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David Clegg, B. 1953, New Plymouth, New Zealand. Lives and works in New Plymouth, New Zealand.
Since Collection (disorders) (1994), the interdisciplinary projects of David Clegg have consistently engaged with museum visitor experience through user-activated installations. He has developed a methodology for exploring questions relating to the privileging of certain knowledge systems; in particular the power of the canonical archive and its various manifestations.
Fragmented sound assumes an essential position within Clegg’s practice. It is carefully excised from a narrative context yet at the same time it always remains locally territorialized in a Deleuzian sense of a ‘refrain’. As in previous works; The Imaginary Museum and Archivedestruct, Clegg layers acousmatic soundscapes into caches of information, purposefully kept inconclusive and full of gaps. He builds tension in his work between meticulously categorized archives that are purposefully never complete, but are in fact continually re-shuffled and modified over time. By focusing on aspects of what is present and real and what is constructed as imagined or remembered, Clegg invites the audience to reinterpret how such information is to be organized and used.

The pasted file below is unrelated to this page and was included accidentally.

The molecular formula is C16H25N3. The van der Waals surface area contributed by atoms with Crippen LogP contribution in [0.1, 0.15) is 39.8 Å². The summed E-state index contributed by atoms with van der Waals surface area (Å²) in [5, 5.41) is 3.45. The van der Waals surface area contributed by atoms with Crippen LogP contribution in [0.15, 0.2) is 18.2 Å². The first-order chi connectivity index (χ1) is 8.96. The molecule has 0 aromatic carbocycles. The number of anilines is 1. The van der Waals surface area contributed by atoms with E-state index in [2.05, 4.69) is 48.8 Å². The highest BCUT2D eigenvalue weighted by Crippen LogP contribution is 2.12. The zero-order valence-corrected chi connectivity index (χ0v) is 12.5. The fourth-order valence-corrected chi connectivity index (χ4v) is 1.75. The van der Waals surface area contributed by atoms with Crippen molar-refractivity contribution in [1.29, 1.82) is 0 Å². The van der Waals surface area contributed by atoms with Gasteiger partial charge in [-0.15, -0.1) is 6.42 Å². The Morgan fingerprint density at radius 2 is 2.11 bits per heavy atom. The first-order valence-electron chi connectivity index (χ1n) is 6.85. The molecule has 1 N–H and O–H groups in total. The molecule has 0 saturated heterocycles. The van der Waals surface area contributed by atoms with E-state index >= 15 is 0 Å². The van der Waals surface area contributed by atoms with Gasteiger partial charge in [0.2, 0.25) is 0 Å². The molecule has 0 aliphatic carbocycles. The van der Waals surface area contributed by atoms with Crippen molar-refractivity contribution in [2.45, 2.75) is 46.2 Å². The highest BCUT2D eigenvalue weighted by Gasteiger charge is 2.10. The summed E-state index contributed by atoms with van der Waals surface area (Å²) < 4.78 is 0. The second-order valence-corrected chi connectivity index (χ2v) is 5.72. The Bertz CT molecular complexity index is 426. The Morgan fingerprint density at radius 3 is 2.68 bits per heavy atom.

The Miserable Idea of Measurement, a work recently commissioned by Artspace, Auckland, New Zealand saw Clegg’s work take the form of a sound-library; aural fragments designed to be arranged and rearranged endlessly. Through layers of sound, Clegg builds a digitally structured imaginative landscape. He encourages the listener to explore and take part in his fanatical tracings of spatial co-ordinates, a psychogeographic map open to anyone.
A book containing photographs from Santiago, Chile and Clegg’s residency with Dunedin Public Art Gallery in 2009 is to be published in 2012.